Philips' water purifier has a very simple promise: It either gives 100 per cent pure water or no water at all. The TV commercial opens on the shot of a family on vacation in a desert, clicking pictures. They come across a man among the sand dunes, dying of thirst. The family rushes to him with a bottle of water. Instead of drinking the lifesaving water, the dying man asks whether the water is 100 per cent pure, purified by a Philips water purifier enhanced with Pure Protect Lock and similar trivial questions. The astonished family insists that he drink the water, and he tells them, 'Dekho bhai, chance nahin lena chahiye. beemariyan fael rahi hai' (‘Can't take a chance, brother, too many diseases around’).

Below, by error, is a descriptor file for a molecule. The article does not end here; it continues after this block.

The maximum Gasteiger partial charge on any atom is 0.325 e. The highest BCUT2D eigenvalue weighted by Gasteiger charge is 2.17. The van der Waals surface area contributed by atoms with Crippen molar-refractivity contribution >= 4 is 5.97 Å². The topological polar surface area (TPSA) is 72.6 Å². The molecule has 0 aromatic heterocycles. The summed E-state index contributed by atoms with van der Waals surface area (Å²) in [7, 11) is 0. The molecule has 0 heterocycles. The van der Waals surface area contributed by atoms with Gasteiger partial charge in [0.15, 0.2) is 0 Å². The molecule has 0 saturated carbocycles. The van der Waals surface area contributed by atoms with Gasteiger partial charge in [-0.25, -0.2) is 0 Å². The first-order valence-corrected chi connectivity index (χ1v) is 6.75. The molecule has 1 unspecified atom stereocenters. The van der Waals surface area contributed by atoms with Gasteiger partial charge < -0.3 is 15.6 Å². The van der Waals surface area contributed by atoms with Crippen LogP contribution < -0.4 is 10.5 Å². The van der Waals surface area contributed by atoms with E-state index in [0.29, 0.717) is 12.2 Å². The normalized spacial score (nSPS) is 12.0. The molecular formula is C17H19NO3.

The campaign has been done by Mudra. The brief was to highlight the purifier's Pure Protect Lock technology. The technology warns the user when it is time to change the filter and will not let water flow until the filter has been replaced. The purifier thus gives the guarantee of absolutely pure water. Vivek Sharma, chief marketing officer, Indian subcontinent, Philips India, says, “Consumer observations reveal that they are not totally sure if the alternate filtration techniques are good enough. Hence, as a brand, we need to provide complete assurance that the water is 100 per cent safe.”The insight stems from the thought that once one has experienced the best, one will not compromise. Also, people are more conscious today about their health and hygiene. Bobby Pawar, chief creative officer, Mudra Group, says, “That's why, even when he's dying, the man will have water only from a Philips water purifier.” Pawar adds, “People can get stuck on something and be stubborn about it. That's what we've tried to say in the commercial. Humour is not generally observed in this category and we wanted to bring in some humour.”Pawar claims that it would not be creatively relevant to “show happy families”, as in the ads of other water purifiers. They needed to make a point effectively. The film was shot in Jaisalmer by Pushpendra Mishra of Flying Saucers. The shoot had to be cancelled on the very first day because of rain. Mishra was about to return to Mumbai and shoot the entire ad in a studio, but the weather cleared and the shoot was resumed. Mishra used a two camera setup to capture more expressions in a single shot. This setup saved time, especially considering the blistering heat of Jaisalmer. afaqs! spoke to some creative directors to get their opinion on the ad. Sagar Mahabaleshwarkar, chief creative officer, Rediffusion DY&R, found the script interesting, but felt the execution was a little over the top. “The script is funny by itself, yet the actors make a desperate attempt at being funny,” he says. He adds that the TVC will be memorable for its dialogue. Santosh Padhi, executive creative director, Leo Burnett, says the ad moves away from Philips’ earlier communication. “The earlier ads were bang-on on the proposition and had a very classy and international approach. This ad seems very garish,” he says. He is not very convinced about the sudden Indian tone taken by the ad and points out that it does not fit in with what Philips has been doing so far.Sharma says the TVC was deliberately made locally relevant, unlike Philips' earlier globally significant campaigns.Brijesh Jacob, executive creative director, Grey India, is partly impressed with the basic idea. He says, “It starts off on a great premise. But as the ad progresses, the excitement dies. The parched guy just doesn't seem to be dying. He's got enough energy to specify all the features of the purifier!” He feels the ad was too formula driven and a slightly different treatment could've saved it.Apart from television, the campaign includes other media vehicles such as print and retail activation. The retail activation has been carried out in malls and multiplexes with live demos.